Four key areas to scrutinize in your commercial building process
When you’re ready to take the next step in making your industrial or commercial building dreams a reality, it’s important to step carefully to avoid common building plan pitfalls. In particular, working with independent architects and builders can come with a specific set of challenges, and as the owner, you’ll have to bridge any gaps. Here are some key areas that call for special attention as your building plan comes together.
Does your architect’s schematic design match your needs? Be sure to clearly communicate what design aspects are most important to you, including cost, quality, functionality, durability, maintenance and energy efficiency, particularly when presented with several options. Fail to do so and you can spend a lot of unnecessary time and money before heading in the direction you really want, or worse, changing course during construction. Don’t understand the drawings? That’s common; simply ask questions or request additional drawings for clarification.
Do the plans and specifications have sufficient detail? If your plans and specifications lack details, contractors who bid on the project will have a hard time giving you accurate quotes. Some architects will carefully think through every issue, others may assume the contractor will fill in the blanks. Ambiguity can result in significantly more work and expense for you, not to mention the energy you may have to invest in resolving conflicts between the architect and builder. Take time to conduct a quality control review with your designer to help ensure complete information for the bidding contractors.
Is your builder’s quote missing essential information? Ideally, you want a transparent relationship with your builder. The security that comes with knowing that you are working with a team with integrity is invaluable. Sadly, some builders will use their advanced knowledge to take advantage of those who aren’t as industry-savvy.
When requesting a quote from your builder, require that the builder provide a detailed scope-of-work to list out the specific inclusions and exclusions associated with their quote. Every project is unique, and at times work items that are not specifically listed on the building plans, but are required for the project, are missed in the builder’s quote. This can include permit and plan review fees, testing and inspections, temporary facilities, site preparation and removals, utility extension and access fees, utility upgrades, low voltage systems, equipment and fixtures, among others.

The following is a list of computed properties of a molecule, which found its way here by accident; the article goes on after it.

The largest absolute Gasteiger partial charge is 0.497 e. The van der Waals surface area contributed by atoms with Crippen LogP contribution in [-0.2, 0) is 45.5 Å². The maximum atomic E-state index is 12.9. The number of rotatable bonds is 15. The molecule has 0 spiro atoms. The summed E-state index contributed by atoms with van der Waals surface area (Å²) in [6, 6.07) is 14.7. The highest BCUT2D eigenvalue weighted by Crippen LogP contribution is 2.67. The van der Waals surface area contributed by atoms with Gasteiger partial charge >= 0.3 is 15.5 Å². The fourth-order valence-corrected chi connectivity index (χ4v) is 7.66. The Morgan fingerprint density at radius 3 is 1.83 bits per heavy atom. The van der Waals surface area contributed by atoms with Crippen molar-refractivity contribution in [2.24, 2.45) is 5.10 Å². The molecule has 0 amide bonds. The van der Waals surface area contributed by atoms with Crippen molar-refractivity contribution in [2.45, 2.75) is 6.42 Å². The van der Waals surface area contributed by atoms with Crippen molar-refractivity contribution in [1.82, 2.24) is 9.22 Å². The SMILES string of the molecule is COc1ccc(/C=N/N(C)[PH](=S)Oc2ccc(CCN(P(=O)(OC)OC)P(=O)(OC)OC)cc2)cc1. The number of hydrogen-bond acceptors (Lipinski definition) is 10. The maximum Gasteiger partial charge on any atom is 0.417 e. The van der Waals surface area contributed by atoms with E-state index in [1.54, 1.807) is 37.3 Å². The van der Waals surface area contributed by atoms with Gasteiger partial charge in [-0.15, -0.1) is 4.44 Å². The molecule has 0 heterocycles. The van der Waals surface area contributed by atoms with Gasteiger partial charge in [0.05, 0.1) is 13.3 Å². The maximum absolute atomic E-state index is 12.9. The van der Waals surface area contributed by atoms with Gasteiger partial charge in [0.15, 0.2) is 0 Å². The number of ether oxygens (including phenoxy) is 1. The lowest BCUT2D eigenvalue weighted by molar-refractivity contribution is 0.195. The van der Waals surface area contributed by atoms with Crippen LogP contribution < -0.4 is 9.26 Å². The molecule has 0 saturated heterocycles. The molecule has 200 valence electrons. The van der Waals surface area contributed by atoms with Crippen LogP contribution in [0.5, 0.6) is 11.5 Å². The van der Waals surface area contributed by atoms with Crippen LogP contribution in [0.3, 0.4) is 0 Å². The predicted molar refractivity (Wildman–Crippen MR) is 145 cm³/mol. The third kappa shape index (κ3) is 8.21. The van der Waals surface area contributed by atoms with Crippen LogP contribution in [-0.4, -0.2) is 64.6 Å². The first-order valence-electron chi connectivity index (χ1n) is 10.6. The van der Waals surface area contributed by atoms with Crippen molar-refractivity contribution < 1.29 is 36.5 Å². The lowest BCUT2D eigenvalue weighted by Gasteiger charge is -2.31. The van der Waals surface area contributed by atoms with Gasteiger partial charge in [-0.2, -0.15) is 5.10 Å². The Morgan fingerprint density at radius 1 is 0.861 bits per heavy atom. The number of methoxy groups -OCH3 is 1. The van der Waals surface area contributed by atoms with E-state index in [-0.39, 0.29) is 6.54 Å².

Is your team continually changing course from the plan? It happens: new ideas come up, problems arise, barriers must be overcome. But change orders come at a premium price, and constant changes can be a red flag which requires the team to reevaluate.
Every owner needs cost controls, but planning ahead will serve you well. Setting aside 15 percent or more of the construction cost estimates for contingencies will help you prepare for surprises that emerge. But if your team isn’t cooperating, managing the plan and responding to cost information to stay within budget, as owner, you’ll want to step in to make sure everyone is going in the same direction: yours.
It is possible to bypass many of these concerns by considering a design build approach for your project. Design build is where one entity, the design builder, enters into a single contract with the owner to provide both design and construction services. Design build provides an optimum design and construction experience for project owners through clear team communication, improved price certainty, optimized building performance within the project budget and a streamlined project schedule.